terriko: (Default)
GSoC is, as usual, eating my life, but it's not so bad. If you're reading this and want to help mentor for Python, drop me a line, I have a project that needs help and is willing to train new folk.

But let's talk books in brief, since I've read a couple I enjoyed:



Touched by an Alien by Gini Koch



This title sounds like smut, and there's definitely some steamy scenes (The aliens look like supernaturally hot humans, because of course they do), but it's also a hilarious campy mashup of Men In Black combined with a romance novel, and it's *fun*. This one starts when protagonist Kitty walks out of a boring day of jury duty and sees a case of road rage turn into a savage and not-entirely-human attack. Thinking quickly, she jumps in to help... and in the aftermath, finds herself carted off to New Mexico by mysterious and hot government agents as a new recruit.

The weird combo of space-Judaism, code breaking, aliens and terrorists... well, you've got to read it to believe it. I'm particularly a fan of Kitty's mom, but I can't tell you why without spoilers. I've already got the next book from the library.



The Imager Portfolio (Series) by L.E. Modesitt, Jr.



The author's Recluce series marked the point at which I stopped asking questions about a friend's book recommendations and just started reading whatever he suggested. I haven't read all his other series, though, so I picked this up from the library because it was one where they had the first book. As I've come to expect, this one has fantastic world-building, politics and societal questions, characters I come to care about, and action to keep everything from getting too dense. I just finished the second book today.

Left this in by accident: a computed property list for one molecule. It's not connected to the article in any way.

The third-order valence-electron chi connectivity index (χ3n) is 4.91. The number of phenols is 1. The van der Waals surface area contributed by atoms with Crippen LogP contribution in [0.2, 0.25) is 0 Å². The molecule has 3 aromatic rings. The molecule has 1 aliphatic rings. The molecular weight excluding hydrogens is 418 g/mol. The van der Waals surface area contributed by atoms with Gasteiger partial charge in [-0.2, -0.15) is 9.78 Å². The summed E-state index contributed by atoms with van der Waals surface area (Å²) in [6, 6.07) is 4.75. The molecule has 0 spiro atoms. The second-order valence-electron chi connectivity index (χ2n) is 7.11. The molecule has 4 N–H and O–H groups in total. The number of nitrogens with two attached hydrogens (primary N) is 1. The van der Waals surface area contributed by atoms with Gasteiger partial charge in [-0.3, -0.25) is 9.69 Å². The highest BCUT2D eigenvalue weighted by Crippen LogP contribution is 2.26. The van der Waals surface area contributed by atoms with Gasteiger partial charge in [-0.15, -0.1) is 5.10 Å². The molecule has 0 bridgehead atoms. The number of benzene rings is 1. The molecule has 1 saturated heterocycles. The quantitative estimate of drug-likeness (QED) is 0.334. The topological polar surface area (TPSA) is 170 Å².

This particular book is about a young man who starts his career at as a portrait painter, but as one might expect from the title, he eventually figures out that he has "imager" powers -- that's basically this world's version of a mage. Soon enough, he finds himself making powerful allies... and enemies. It's a serious study of power in the political/social arena, and while I do think it skirts the edge of being preachy at times, it's good enough that I don't mind, and I even found myself pausing to think about what the characters were saying more than once, and not just because I was knitting and needed to re-read passages if my mind wandered too much.
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It's Raining Men: Slacker Demons Book…
It's Raining Men: Slacker Demons Book One
by Jennifer Stevenson

Chloe's been dumped by yet another loser so she turns to sympathetic bartender Archie, who suddenly claims that it's the fault of terrible sex demons (including himself) and she's been selected to receive a rain of good men as part of victim's compensation. Wacky hijinks ensue.